Most of you are probably familiar with the “superhero stance”, the physical pose in which the superhero stands with legs spread apart, arms on hips and elbows bent. The superhero stance projects power. It’s an example of what psychologists refer to as an open posture, in which limbs are spread out in a way to take up more space—such as legs apart. Open postures contrast with closed postures, in which the body takes up relatively little space. Numerous psychological studies have demonstrated that open postures convey a sense of the individual having power and closed postures convey a sense of the individual having little power (Carney, Hall, & Smith LeBeau, 2005; de Waal, 1998; Hall, Coats, & Smith LeBeau, 2005).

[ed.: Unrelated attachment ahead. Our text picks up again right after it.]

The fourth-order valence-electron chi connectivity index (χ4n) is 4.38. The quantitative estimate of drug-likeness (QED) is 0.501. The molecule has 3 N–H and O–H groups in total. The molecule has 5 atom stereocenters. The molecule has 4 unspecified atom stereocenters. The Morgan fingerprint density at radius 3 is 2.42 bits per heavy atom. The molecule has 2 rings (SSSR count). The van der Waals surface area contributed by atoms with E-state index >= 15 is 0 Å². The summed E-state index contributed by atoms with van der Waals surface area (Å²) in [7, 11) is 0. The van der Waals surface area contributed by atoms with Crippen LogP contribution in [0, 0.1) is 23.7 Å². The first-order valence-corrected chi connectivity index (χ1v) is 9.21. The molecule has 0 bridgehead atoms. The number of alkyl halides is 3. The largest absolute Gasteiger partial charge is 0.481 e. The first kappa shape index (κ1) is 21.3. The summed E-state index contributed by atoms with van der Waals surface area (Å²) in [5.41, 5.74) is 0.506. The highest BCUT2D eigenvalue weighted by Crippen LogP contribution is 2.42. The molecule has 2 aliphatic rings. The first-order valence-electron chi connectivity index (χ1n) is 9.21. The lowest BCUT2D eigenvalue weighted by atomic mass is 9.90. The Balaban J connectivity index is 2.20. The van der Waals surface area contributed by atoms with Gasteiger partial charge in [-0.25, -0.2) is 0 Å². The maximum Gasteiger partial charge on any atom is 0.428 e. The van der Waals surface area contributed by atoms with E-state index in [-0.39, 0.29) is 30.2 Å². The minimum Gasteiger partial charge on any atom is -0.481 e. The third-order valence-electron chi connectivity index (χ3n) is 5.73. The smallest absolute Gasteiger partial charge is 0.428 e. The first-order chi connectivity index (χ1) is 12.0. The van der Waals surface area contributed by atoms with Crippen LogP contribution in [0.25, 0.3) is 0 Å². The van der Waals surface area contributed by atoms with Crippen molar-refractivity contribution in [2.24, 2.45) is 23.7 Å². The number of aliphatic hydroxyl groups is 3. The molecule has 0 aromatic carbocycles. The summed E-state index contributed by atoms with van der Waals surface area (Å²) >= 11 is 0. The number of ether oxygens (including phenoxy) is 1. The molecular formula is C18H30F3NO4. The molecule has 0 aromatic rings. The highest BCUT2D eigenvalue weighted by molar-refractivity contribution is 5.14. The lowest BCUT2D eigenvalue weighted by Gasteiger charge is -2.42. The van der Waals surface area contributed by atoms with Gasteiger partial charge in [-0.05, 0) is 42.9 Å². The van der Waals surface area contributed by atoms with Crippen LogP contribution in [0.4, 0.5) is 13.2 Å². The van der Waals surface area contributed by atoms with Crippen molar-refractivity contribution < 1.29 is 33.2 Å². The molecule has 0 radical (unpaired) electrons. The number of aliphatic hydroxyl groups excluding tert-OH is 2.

According to Harvard professor and social psychologist Amy Cuddy,  a two-minute power pose can help boost your performance, whether it is to excel in a job interview, nail a presentation or get leverage in critical negotiations.

While scientifically proven – and super fun to do! –technically what this superhero theory comes down to is firing up a new message to your brain of confidence and control, even when you might be shaking inside.  Thus reinforcing the concept that we can take control over some pre wired habitual messages our brains have learned and their subsequent consequences and rewire our thinking for a better outcome. The key is continuously creating new pathways and connections to break apart stuck neural patterns in the brain. It is not necessary to ignore our natural tendencies. Only to question them and to try to respond differently make new, better choices in relation to the same old events.  The brain constantly constructs our behavior and decision-making based on our past experiences. So what is it essentially that we are talking about here? Neuroplasiticity of course!  The super hero behind firing new neurons and retraining our brains!